Some say that it was the usual PR campaign by The Guardian. Some think it was all 'staged' - by the Forward Prize organizers. No matter what, Newsnight presenter Jeremy Paxman in his role as the Forward Prize chair got all the attention this week when he called for an inquisition of sorts for the poets - to explain their subject matter and craft, and to be answerable to their failure to be simpler/intelligible to the 'ordinary people'. They had to stop writing just for other poets and think of a more democratic variety of poetry.
Those who are interested in the whole debate may catch up with it in the links I provide. Here is the Guardian version of what Paxman has apparently said. Soon after, the renowned British poet George Szirtes was asked to respond to it, and he gave a very deserving reply here, adding some pertinent issues to a debate that was the natural outcome. Szirtes made clear that his response was to the Paxman piece which was published first by the Guardian, though it was toned down with a more diplomatic use of language later. My approach would be the same, considering the fact that someone like Paxman would have said something more nuanced and sensible and what appears on newspapers are selectively edited for a provocative effect. It is clear that Szirtes focuses more on explaining the creative origins and the role of poetry than a reverse attack. However, he compares the Paxman approach to that of Stalinist views, and doesn't mince his words when he demands that those who argue about the difficulty factor should make clear what exactly they mean by that.
Patrick Cotter, an Irish poet I admire, responded here in his inimitable style, stressing the fact that poetry evolves the same way television drama does, and those who don't read contemporary poetry on a daily basis are naturally expected to lose track of the changes that take place, making it impossible for them to appreciate it. He concludes with the strong statement - "If the way to poetry is blocked to you by an elite that elite and you are one and the same." There were quite a few responses like the ones by Szirtes and Cotter, which were diverse in their lines of argument and focus. Most of them were by the famous and not-so-famous poets from the UK.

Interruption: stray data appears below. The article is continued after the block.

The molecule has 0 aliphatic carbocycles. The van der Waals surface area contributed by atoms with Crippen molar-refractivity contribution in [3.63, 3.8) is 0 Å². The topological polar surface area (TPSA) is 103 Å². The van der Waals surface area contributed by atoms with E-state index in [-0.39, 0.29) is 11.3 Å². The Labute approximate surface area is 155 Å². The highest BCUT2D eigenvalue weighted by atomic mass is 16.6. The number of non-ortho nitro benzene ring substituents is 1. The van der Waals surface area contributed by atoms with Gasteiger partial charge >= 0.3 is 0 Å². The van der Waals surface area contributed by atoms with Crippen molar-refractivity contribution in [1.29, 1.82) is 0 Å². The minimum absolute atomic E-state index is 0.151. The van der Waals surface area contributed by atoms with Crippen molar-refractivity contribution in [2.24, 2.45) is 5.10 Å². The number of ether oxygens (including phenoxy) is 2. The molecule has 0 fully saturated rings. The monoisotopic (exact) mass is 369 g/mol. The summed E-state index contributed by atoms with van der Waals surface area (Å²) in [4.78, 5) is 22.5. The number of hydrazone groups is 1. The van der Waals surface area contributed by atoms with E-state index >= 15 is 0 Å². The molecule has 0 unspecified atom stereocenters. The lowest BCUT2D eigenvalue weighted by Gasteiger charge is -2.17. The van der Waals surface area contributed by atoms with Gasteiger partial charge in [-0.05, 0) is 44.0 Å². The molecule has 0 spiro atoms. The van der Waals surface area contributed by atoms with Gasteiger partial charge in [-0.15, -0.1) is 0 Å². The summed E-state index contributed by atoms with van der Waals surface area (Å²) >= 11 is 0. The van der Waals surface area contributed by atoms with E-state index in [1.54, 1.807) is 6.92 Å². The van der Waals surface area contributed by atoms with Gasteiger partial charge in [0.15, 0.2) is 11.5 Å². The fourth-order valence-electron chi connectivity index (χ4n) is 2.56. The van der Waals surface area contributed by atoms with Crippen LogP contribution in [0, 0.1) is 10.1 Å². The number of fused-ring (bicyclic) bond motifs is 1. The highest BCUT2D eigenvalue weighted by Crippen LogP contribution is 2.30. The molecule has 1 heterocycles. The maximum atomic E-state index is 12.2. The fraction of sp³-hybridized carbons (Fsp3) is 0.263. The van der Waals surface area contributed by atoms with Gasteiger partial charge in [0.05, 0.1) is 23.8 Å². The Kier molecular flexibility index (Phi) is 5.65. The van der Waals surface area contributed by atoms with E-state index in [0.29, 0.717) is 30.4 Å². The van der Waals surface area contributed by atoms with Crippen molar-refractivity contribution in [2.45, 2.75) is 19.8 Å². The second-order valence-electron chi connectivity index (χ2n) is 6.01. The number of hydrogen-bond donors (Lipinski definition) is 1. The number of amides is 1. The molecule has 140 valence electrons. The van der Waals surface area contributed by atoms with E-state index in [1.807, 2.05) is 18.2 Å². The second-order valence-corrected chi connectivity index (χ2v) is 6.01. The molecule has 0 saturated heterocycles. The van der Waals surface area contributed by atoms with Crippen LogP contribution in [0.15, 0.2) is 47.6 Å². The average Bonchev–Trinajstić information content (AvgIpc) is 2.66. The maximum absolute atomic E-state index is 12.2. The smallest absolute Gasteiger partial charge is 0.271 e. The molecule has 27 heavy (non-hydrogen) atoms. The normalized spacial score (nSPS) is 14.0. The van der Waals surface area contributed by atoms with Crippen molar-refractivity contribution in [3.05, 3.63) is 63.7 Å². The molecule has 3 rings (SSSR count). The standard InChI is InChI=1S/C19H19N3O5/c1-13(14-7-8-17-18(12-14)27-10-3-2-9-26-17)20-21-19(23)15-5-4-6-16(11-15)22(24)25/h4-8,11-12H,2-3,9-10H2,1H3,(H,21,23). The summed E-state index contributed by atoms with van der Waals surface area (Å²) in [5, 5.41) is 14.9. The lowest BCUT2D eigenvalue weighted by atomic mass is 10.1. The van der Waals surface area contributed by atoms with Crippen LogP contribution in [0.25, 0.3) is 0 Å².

For some strange reason, this debate made me reflect on how this issue could be perceived in India. They say that the entire world knows that level-headed Indians at this point of time have better things to do than reflecting on poetry and its problems. Many of my friends and colleagues are either looking forward to the possibility of the nation finally emerging as nothing less than the number one world power or themselves falling down the pit of despondency their future could be. There are very active debates that stem from either an incurable optimism or the fear of nonstop systemic violence. It is a sin to reduce the sense of ebullience to celebratory verse - it would be too shallow. It is blasphemy to escape from the horrible aspects of suffering through other-worldly poetic lines. That's what the 'ordinary/normal people' of India think, they say. And these are the people for whom an explanation for poetry is needed, though they may refuse to be convinced that poetry is needed for the same reasons they think it is not needed. For them the dividing line is not between what Paxman would consider ordinary and extraordinary or simple and difficult, but between normal and abnormal or convenient lies and cruel facts - and that makes it all the more difficult for them to cross it and see what's on the other side. To spell it out - many in India, much like The Sixth Sense kid, would say when they see poets - "I see mad people".